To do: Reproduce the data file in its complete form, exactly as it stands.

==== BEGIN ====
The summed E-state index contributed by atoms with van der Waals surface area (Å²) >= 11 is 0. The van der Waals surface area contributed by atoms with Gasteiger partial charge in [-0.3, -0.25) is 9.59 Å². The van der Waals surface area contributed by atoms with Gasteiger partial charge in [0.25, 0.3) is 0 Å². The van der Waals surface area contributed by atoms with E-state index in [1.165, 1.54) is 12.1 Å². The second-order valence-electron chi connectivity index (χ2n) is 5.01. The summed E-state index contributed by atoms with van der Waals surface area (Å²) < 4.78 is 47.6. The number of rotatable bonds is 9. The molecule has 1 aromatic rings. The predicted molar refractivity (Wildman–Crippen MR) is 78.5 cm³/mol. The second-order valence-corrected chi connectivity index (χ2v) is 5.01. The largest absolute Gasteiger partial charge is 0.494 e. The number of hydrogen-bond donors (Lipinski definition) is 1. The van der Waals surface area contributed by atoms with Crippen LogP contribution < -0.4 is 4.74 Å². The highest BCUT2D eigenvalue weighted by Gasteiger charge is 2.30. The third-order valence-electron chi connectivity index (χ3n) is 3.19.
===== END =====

The summed E-state index contributed by atoms with van der Waals surface area (Å²) >= 11 is 0. The van der Waals surface area contributed by atoms with Gasteiger partial charge in [-0.3, -0.25) is 9.59 Å². The van der Waals surface area contributed by atoms with Gasteiger partial charge in [0.25, 0.3) is 0 Å². The van der Waals surface area contributed by atoms with E-state index in [1.165, 1.54) is 12.1 Å². The second-order valence-electron chi connectivity index (χ2n) is 5.01. The summed E-state index contributed by atoms with van der Waals surface area (Å²) < 4.78 is 47.6. The number of rotatable bonds is 9. The molecule has 1 aromatic rings. The predicted molar refractivity (Wildman–Crippen MR) is 78.5 cm³/mol. The second-order valence-corrected chi connectivity index (χ2v) is 5.01. The largest absolute Gasteiger partial charge is 0.494 e. The number of hydrogen-bond donors (Lipinski definition) is 1. The van der Waals surface area contributed by atoms with Crippen LogP contribution < -0.4 is 4.74 Å². The highest BCUT2D eigenvalue weighted by Gasteiger charge is 2.30. The third-order valence-electron chi connectivity index (χ3n) is 3.19.